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Prostate Cancer Treatment Guide

Treatment
Description
Prostate Cancer
Patient Profile
Prostate Cancer
Treatments
Prostate Cancer
Survival Rates
Prostate Cancer
Side Effects
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Radiation
Therapy

Prostate Radiation Therapy

EBRT or electron beam radiation therapy aims external radiation at prostate cancer cells. Prostate Radiation
Therapy

EBRT or electron beam radiation therapy aims external radiation at prostate cancer cells.

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Using Radiation Therapy

IMRT and 3D-CRT are newer versions of EBRT and are non-invasive. Using Radiation Therapy

IMRT and 3D-CRT are newer versions of EBRT and are non-invasive.

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Radiation Treatment

Radiation therapy generally requires 5 treatments per week over 6-8 weeks. Radiation Treatment

Radiation therapy generally requires 5 treatments per week over 6-8 weeks.

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External Radiation Outcomes

Multiple long- and short-term studies indicate success rates over 85% especially when used with other therapies. External Radiation
Outcomes

Multiple long- and short-term studies indicate success rates over 85% especially when used with other therapies.

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Radiation
Side Effects

May include tiredness, diarrhea, skin irritation, upset stomach, frequent or burning urination, and proctitis. Radiation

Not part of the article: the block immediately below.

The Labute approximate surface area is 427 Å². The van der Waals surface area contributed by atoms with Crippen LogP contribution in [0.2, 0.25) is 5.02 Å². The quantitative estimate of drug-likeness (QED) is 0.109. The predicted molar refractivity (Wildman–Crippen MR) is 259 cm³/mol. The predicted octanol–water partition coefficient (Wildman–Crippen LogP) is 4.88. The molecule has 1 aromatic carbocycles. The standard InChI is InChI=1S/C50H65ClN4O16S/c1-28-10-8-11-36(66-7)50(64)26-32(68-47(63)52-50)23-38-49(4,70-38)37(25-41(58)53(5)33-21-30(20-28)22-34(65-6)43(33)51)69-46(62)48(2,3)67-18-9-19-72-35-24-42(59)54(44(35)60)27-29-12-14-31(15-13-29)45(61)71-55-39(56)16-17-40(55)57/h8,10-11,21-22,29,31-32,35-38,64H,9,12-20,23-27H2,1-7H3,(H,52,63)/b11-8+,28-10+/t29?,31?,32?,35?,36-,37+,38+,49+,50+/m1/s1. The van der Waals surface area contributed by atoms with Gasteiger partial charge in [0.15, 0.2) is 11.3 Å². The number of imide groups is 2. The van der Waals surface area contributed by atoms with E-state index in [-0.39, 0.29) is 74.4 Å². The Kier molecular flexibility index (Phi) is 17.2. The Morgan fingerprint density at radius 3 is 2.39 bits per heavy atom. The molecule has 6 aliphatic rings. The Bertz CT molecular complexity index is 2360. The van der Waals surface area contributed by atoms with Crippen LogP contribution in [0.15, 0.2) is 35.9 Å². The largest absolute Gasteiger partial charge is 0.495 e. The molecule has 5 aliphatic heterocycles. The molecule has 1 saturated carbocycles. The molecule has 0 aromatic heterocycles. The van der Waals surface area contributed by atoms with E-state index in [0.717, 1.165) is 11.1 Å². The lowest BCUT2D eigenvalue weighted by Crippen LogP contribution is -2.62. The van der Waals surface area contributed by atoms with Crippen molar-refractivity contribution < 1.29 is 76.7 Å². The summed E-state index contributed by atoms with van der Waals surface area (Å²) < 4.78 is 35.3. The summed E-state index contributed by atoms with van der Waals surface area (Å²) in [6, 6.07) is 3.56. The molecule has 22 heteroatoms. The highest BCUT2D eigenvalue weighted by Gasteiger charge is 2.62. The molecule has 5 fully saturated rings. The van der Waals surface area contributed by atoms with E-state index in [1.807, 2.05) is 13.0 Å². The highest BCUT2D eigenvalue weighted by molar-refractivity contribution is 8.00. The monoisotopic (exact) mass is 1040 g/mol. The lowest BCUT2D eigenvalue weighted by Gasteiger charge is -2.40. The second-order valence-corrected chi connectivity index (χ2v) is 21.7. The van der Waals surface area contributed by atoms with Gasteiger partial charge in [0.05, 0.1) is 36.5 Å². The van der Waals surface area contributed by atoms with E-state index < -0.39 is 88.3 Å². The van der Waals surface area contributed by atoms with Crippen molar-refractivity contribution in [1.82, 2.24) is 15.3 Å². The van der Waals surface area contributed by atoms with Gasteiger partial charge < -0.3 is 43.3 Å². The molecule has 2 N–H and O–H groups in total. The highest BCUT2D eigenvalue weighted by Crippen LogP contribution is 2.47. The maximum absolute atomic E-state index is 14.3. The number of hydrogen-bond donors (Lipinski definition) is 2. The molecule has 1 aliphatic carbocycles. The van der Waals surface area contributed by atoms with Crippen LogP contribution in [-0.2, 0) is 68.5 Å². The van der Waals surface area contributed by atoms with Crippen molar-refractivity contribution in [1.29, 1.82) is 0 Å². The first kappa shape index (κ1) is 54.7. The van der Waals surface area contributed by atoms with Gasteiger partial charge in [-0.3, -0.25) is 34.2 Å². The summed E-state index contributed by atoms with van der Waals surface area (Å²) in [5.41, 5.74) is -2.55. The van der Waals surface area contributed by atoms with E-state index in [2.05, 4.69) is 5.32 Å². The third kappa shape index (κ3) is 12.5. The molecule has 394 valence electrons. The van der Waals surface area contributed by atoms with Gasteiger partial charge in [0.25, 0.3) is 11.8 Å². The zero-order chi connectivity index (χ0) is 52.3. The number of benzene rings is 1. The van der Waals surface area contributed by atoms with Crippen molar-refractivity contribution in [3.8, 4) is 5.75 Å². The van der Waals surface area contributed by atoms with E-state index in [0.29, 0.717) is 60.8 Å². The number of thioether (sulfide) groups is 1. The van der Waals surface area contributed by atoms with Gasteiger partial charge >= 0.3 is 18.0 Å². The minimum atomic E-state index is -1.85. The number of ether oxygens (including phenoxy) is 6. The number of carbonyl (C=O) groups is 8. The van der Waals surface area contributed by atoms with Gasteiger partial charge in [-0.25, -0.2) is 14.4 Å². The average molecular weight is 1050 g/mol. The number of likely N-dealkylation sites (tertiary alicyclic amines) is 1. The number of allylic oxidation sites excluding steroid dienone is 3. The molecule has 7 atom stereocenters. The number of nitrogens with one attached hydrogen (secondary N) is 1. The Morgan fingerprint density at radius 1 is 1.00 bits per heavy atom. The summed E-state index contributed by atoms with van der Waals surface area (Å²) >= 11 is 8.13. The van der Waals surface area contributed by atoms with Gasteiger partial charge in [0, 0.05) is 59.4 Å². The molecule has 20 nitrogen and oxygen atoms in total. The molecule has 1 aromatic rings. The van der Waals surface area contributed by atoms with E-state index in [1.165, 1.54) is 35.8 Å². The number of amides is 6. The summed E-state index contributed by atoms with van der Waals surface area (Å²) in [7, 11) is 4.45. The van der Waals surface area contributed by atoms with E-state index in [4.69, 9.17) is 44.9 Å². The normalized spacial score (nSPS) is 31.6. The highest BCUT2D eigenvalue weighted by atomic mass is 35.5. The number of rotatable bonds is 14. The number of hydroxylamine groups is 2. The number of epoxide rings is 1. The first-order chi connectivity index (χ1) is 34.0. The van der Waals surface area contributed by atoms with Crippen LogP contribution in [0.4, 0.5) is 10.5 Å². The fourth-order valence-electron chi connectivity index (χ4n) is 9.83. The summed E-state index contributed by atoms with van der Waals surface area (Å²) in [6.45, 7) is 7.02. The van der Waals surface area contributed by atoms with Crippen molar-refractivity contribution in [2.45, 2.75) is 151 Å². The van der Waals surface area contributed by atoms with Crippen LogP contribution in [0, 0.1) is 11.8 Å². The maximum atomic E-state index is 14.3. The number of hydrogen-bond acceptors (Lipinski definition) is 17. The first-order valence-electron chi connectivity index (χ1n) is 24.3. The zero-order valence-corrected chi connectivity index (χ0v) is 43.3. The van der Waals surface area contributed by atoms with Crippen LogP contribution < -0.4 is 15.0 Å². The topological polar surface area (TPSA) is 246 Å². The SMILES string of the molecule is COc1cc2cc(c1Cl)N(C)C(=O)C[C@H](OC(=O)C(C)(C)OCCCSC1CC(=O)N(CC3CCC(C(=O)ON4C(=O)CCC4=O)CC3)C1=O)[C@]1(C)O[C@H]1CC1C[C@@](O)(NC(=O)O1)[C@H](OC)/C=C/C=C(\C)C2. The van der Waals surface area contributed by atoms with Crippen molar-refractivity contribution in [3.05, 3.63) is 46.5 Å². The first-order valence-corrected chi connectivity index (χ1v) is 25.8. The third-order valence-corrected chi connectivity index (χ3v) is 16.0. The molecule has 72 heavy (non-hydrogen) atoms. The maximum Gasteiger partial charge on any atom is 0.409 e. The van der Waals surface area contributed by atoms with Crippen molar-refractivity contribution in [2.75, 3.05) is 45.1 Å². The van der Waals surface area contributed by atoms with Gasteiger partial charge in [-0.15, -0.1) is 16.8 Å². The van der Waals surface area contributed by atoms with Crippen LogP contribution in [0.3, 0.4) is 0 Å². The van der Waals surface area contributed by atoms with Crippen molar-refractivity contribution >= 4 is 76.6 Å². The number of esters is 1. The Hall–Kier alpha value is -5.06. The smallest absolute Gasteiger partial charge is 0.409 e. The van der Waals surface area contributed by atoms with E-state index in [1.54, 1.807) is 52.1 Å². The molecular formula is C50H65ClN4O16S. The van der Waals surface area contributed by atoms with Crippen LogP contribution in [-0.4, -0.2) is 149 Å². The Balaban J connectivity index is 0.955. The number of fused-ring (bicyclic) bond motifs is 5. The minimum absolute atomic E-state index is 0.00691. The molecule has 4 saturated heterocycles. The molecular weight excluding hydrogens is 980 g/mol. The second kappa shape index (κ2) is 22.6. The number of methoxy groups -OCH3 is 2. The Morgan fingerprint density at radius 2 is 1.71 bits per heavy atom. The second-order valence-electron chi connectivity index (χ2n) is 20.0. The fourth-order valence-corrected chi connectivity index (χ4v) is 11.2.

Side Effects

May include tiredness, diarrhea, skin irritation, upset stomach, frequent or burning urination, and proctitis.

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Prostate News

Click here for the latest news on Radiation Therapy.Prostate News

Click here for the latest news on Radiation Therapy.

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Radiation Therapy
Videos

Click here to view Radiation Therapy procedures. Radiation Therapy
Videos

Click here to view Radiation Therapy procedures.

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Radiation Therapy
Experiences


Click here to share your Radiation Therapy experiences.Radiation Therapy
Experiencse

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Brachytherapy

Chemotherapy

Cryotherapy & Cryosurgery

Hormone
Therapy

Prostatectomy

Robotic Prostatectomy

Watchful
Waiting

Complementary
and
Alternative Medicine

High Intensity
Focused
Ultrasound (HIFU)

Emerging Technologies

 

Prostate Cancer Radiation Therapy:
IMRT

IMRT stands for intensity modulated beam radiation therapy and uses the electron beam implemented in both electron beam radiation therapy (EBRT) and 3 dimensional conformal radiation therapy (3D-CRT). Currently, there are only a few centers in the United States who offer IMRT as a prostate cancer radiation treatment; 3D-CRT is far more popular. Many doctors predict however, that as more long term survival rates measuring biochemical recurrence become available, IMRT will become a more widely available prostate cancer radiation treatment.